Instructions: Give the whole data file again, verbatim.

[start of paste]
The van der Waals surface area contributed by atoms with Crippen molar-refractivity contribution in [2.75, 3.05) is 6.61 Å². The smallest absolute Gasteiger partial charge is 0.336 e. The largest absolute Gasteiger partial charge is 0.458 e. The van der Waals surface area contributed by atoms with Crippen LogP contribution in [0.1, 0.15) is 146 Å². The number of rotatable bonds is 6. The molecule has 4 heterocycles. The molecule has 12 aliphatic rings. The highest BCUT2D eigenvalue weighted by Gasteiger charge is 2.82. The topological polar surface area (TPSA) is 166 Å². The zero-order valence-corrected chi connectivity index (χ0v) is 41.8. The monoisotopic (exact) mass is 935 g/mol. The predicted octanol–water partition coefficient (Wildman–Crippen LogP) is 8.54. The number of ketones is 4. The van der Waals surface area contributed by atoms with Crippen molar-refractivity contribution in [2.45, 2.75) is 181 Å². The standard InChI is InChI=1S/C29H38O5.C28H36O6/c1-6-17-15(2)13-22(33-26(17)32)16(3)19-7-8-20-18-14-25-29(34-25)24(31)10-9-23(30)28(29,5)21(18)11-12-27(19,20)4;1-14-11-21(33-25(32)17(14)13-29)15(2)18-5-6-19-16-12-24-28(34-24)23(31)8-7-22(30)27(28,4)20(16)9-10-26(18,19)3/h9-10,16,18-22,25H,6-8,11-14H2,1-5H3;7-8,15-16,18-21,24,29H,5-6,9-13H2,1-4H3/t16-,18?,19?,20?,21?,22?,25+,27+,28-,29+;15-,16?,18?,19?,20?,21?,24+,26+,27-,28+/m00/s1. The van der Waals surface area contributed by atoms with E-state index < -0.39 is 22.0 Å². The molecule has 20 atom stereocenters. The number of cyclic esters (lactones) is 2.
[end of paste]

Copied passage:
The van der Waals surface area contributed by atoms with Crippen molar-refractivity contribution in [2.75, 3.05) is 6.61 Å². The smallest absolute Gasteiger partial charge is 0.336 e. The largest absolute Gasteiger partial charge is 0.458 e. The van der Waals surface area contributed by atoms with Crippen LogP contribution in [0.1, 0.15) is 146 Å². The number of rotatable bonds is 6. The molecule has 4 heterocycles. The molecule has 12 aliphatic rings. The highest BCUT2D eigenvalue weighted by Gasteiger charge is 2.82. The topological polar surface area (TPSA) is 166 Å². The zero-order valence-corrected chi connectivity index (χ0v) is 41.8. The monoisotopic (exact) mass is 935 g/mol. The predicted octanol–water partition coefficient (Wildman–Crippen LogP) is 8.54. The number of ketones is 4. The van der Waals surface area contributed by atoms with Crippen molar-refractivity contribution in [2.45, 2.75) is 181 Å². The standard InChI is InChI=1S/C29H38O5.C28H36O6/c1-6-17-15(2)13-22(33-26(17)32)16(3)19-7-8-20-18-14-25-29(34-25)24(31)10-9-23(30)28(29,5)21(18)11-12-27(19,20)4;1-14-11-21(33-25(32)17(14)13-29)15(2)18-5-6-19-16-12-24-28(34-24)23(31)8-7-22(30)27(28,4)20(16)9-10-26(18,19)3/h9-10,16,18-22,25H,6-8,11-14H2,1-5H3;7-8,15-16,18-21,24,29H,5-6,9-13H2,1-4H3/t16-,18?,19?,20?,21?,22?,25+,27+,28-,29+;15-,16?,18?,19?,20?,21?,24+,26+,27-,28+/m00/s1. The van der Waals surface area contributed by atoms with E-state index < -0.39 is 22.0 Å². The molecule has 20 atom stereocenters. The number of cyclic esters (lactones) is 2.